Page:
It took another year, or more, to understand that the lack of control had powerful physiological roots. You always hear that alcoholism is a disease, but that's a hard concept to wrap your mind around, in part because the physiology of alcoholism is poorly understood and in part because the illness is experienced primarily on psychological and emotional levels, without the kinds of physical symptoms and treatments we associate with "real" diseases, like cancer or diabetes. But a disease it is. And even the most rudimentary understanding of the illness exposes deep flaws in the moderation philosophy. A lot of the current wisdom these days comes from neurologists, who are discovering that the alcoholic's brain is somehow "wired" differently from that of the non-alcoholic's, that alcohol interferes with the natural production of certain neurotransmitters that regulate feelings of craving and reward and that create feelings of well-being. To put it crudely, if you're an active alcoholic or on the road to being one, your brain stops doing the things it's supposed to do to make you feel good -- producing the endorphins and natural opioids that act as biological euphoriants. It's not entirely clear whether alcoholics are wired differently before they begin drinking or whether alcohol is the culprit, a villain that slowly wreaks havoc on the system to trigger the cycle of addiction. But the idea is simple: at some point, you lose the ability to exert will on your drinking; moderation is simply not a biological option.
The moderation movement appears to ignore not only that alcoholism is a physiological disease but that it's an insidious, progressive one, creating vast gradations among alcoholic drinkers. Most of us still think of the "true" alcoholic as the skid-row bum, out on the street slugging gin from a paper bag. In fact, the skid-row drunk represents only three to five percent of the alcoholic population. The vast majority are in far less visible phases of the disease, functioning perfectly well by the material standards we use to measure success. We are strong, smart, capable people who keep drinking -- and who delay looking at the dozens of intangible ways alcohol affects our lives -- precisely because we are strong, smart, and capable. I am utterly typical in that respect. In my last, heaviest year of drinking, I wrote my first book, managed my deceased mother's estate, never missed a deadline or day's work, never reneged on a financial obligation. If I drank too much -- well, I had plenty of reasons. My parents had both died. I had a ludicrously complicated romantic life. The drinking was circumstantial: I was depressed.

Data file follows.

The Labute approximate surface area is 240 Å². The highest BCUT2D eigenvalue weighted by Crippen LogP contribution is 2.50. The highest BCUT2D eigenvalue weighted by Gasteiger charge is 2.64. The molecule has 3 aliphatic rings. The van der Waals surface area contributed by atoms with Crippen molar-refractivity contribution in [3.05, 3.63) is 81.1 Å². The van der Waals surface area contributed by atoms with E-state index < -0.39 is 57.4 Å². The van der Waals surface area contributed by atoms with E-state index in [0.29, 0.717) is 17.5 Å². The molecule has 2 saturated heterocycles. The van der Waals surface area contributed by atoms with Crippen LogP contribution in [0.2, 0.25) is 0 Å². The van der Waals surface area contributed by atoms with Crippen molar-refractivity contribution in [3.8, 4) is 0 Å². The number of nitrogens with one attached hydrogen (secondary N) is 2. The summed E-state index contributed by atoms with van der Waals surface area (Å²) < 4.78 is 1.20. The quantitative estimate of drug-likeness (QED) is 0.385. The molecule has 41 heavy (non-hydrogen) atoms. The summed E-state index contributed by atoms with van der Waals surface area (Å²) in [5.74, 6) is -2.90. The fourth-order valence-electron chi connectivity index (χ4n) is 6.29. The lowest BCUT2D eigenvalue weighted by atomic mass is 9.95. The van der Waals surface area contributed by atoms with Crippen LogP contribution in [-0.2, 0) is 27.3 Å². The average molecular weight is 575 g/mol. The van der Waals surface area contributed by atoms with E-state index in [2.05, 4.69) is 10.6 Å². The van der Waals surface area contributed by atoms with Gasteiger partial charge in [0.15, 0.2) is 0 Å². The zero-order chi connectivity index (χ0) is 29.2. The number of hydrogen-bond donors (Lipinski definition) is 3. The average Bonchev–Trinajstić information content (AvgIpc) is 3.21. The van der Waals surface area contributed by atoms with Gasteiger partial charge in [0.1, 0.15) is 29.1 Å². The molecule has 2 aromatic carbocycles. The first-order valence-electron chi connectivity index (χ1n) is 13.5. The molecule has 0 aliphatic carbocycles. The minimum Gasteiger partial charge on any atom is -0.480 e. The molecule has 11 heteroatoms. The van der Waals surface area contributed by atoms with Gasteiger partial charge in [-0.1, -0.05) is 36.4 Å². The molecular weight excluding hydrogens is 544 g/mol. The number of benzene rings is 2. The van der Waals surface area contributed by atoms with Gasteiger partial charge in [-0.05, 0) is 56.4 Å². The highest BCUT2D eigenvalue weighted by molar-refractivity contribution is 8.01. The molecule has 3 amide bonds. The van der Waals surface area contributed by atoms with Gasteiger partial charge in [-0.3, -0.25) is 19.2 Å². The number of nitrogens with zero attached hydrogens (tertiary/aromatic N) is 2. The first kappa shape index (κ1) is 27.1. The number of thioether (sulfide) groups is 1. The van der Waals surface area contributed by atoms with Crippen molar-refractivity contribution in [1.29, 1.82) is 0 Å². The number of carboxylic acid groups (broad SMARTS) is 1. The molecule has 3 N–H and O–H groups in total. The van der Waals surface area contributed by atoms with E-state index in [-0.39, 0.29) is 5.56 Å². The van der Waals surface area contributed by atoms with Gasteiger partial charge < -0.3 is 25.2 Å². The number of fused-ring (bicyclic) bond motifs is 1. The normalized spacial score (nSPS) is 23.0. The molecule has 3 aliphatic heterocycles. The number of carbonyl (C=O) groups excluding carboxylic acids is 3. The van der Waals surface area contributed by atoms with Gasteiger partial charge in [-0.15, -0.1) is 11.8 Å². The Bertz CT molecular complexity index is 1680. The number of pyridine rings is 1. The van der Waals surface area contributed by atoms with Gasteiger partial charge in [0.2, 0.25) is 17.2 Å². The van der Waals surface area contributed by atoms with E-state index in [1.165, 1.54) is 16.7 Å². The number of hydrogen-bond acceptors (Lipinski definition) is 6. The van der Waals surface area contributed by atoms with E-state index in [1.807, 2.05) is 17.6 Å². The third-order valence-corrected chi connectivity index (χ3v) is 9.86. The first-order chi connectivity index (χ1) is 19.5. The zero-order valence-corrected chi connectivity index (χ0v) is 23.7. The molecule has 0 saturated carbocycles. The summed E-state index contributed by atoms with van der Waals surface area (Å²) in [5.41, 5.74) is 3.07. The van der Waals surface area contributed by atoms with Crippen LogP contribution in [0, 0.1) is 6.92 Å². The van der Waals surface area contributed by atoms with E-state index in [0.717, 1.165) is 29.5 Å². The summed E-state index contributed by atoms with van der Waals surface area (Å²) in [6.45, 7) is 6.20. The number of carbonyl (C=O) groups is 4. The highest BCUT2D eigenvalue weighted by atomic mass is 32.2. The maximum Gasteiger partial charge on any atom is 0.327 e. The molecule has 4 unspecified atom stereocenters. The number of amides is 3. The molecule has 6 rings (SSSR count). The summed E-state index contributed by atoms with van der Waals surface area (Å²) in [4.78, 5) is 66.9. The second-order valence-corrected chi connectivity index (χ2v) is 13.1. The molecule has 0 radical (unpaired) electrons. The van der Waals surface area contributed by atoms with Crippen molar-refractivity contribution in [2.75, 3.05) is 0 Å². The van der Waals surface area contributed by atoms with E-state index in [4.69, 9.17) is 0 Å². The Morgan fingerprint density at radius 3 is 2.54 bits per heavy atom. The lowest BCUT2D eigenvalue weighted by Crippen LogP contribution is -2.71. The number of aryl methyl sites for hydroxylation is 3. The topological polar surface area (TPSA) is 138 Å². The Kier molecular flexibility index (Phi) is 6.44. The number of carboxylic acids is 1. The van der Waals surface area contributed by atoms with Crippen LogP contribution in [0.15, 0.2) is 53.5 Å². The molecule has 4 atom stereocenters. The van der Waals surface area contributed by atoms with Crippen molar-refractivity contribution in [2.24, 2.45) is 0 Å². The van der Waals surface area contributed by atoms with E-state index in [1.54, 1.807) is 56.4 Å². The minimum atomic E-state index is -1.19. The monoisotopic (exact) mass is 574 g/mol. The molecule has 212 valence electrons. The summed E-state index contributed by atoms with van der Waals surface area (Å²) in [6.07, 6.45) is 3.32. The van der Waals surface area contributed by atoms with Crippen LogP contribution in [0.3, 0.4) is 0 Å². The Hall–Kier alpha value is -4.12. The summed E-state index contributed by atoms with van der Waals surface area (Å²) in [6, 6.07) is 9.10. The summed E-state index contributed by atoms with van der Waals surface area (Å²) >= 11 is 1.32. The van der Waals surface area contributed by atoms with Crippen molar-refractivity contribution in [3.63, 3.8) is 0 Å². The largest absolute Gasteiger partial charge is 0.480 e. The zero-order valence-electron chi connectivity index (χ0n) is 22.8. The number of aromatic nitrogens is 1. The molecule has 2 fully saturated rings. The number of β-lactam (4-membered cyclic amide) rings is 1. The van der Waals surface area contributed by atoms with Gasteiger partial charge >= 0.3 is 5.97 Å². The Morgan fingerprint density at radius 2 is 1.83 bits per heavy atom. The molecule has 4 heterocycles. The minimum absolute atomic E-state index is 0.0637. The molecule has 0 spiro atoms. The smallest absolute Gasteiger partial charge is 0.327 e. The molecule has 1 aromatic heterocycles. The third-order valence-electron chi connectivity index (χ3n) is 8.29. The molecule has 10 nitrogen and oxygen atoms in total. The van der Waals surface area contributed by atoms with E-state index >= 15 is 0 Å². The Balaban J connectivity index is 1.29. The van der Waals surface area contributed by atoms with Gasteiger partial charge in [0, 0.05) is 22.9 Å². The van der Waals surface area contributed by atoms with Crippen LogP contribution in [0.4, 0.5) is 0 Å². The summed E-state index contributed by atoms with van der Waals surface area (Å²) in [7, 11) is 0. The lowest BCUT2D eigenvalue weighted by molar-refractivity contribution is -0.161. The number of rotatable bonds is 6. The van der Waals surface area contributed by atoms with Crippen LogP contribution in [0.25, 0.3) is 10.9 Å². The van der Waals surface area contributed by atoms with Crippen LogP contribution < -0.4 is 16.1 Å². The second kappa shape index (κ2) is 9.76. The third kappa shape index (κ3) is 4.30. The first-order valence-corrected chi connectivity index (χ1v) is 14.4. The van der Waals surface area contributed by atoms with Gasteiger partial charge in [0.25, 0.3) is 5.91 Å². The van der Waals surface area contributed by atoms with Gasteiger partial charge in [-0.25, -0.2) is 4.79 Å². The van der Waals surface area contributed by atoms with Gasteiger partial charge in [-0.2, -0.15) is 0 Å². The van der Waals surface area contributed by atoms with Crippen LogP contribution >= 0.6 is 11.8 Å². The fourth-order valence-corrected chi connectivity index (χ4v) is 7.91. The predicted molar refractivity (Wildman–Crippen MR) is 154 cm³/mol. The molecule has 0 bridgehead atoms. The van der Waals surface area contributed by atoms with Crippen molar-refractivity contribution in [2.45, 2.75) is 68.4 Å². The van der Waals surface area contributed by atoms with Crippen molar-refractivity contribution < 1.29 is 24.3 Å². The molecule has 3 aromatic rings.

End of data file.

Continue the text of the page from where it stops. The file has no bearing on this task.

Drinkers like me know (although we struggle not to know) that the problem runs deeper than circumstance. We lie awake at 2 a.m. and stare at the ceiling, worrying that we're alcoholics, something "moderate" drinkers simply don't do. We employ every self-help strategy there is -- therapy, exercise, anti-depressants, meditation -- believing that we'll drink less if we're less unhappy. We try to moderate again and again. We fail. And if we are very, very lucky, we get desperate enough to get help. Me, I hit bottom on a December morning in 1993, just woke up one morning and understood that I couldn't bear to go on the way I'd been going. In Alcoholics Anonymous, this is called the "gift of desperation," a single moment when the equation you've been living by -- I drink because I am unhappy -- shifts for an instant and you see it another way: I am unhappy because I drink.
The moderation movement scares me because it presents the illusion of a false safety net to the alcoholic who's falling. It scares me because I'm quite sure that if someone had come up to me that December morning and promised me an easier route, I would have tossed away 15 years of evidence to the contrary and given it a try (and failed again). It scares me because I imagine it has great appeal to health insurers, who no doubt would prefer to bypass expensive rehabs and see people herded into self-help programs like one offered by a company called Moderation Management, a group that's already established workshops in half a dozen cities to help people control their drinking. And it scares me because I know in my bones that anyone who's worried enough about his or her drinking to enroll in a program like that has already lost control.
Like I said: it's bullshit. And it's dangerous.